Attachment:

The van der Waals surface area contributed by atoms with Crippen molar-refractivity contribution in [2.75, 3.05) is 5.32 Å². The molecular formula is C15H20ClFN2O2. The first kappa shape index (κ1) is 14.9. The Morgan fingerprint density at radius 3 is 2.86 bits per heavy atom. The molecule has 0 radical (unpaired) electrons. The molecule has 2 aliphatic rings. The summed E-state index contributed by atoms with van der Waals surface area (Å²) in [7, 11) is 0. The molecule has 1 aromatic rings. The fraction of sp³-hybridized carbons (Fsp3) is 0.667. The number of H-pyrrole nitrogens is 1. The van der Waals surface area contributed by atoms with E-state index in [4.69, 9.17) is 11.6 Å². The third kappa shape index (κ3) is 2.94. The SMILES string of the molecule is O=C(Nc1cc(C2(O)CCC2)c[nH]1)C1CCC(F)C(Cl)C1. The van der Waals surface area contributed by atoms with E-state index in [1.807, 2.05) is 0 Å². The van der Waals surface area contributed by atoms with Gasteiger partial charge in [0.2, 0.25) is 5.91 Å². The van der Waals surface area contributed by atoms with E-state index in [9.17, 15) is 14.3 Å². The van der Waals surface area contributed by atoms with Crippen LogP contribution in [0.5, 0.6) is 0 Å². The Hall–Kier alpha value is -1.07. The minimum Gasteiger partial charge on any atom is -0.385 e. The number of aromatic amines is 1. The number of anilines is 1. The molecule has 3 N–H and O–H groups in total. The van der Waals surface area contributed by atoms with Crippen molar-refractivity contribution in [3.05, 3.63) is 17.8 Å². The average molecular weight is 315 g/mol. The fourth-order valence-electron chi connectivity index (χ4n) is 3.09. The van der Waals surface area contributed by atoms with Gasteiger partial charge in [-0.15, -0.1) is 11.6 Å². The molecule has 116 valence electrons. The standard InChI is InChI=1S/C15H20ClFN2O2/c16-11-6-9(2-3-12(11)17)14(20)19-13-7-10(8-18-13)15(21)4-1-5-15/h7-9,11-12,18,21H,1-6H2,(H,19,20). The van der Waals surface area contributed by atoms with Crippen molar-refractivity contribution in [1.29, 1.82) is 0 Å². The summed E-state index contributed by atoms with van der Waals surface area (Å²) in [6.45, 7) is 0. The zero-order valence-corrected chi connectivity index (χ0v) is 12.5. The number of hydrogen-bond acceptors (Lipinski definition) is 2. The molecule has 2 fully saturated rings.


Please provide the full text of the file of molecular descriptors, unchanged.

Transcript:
The van der Waals surface area contributed by atoms with Crippen molar-refractivity contribution in [2.75, 3.05) is 5.32 Å². The molecular formula is C15H20ClFN2O2. The first kappa shape index (κ1) is 14.9. The Morgan fingerprint density at radius 3 is 2.86 bits per heavy atom. The molecule has 0 radical (unpaired) electrons. The molecule has 2 aliphatic rings. The summed E-state index contributed by atoms with van der Waals surface area (Å²) in [7, 11) is 0. The molecule has 1 aromatic rings. The fraction of sp³-hybridized carbons (Fsp3) is 0.667. The number of H-pyrrole nitrogens is 1. The van der Waals surface area contributed by atoms with E-state index in [4.69, 9.17) is 11.6 Å². The third kappa shape index (κ3) is 2.94. The SMILES string of the molecule is O=C(Nc1cc(C2(O)CCC2)c[nH]1)C1CCC(F)C(Cl)C1. The van der Waals surface area contributed by atoms with E-state index in [1.807, 2.05) is 0 Å². The van der Waals surface area contributed by atoms with Gasteiger partial charge in [0.2, 0.25) is 5.91 Å². The van der Waals surface area contributed by atoms with E-state index in [9.17, 15) is 14.3 Å². The van der Waals surface area contributed by atoms with Crippen LogP contribution in [0.5, 0.6) is 0 Å². The Hall–Kier alpha value is -1.07. The minimum Gasteiger partial charge on any atom is -0.385 e. The number of aromatic amines is 1. The number of anilines is 1. The molecule has 3 N–H and O–H groups in total. The van der Waals surface area contributed by atoms with Crippen molar-refractivity contribution in [3.05, 3.63) is 17.8 Å². The average molecular weight is 315 g/mol. The fourth-order valence-electron chi connectivity index (χ4n) is 3.09. The van der Waals surface area contributed by atoms with Gasteiger partial charge in [-0.15, -0.1) is 11.6 Å². The molecule has 116 valence electrons. The standard InChI is InChI=1S/C15H20ClFN2O2/c16-11-6-9(2-3-12(11)17)14(20)19-13-7-10(8-18-13)15(21)4-1-5-15/h7-9,11-12,18,21H,1-6H2,(H,19,20). The van der Waals surface area contributed by atoms with Crippen molar-refractivity contribution in [1.29, 1.82) is 0 Å². The summed E-state index contributed by atoms with van der Waals surface area (Å²) in [6.45, 7) is 0. The zero-order valence-corrected chi connectivity index (χ0v) is 12.5. The number of hydrogen-bond acceptors (Lipinski definition) is 2. The molecule has 2 fully saturated rings.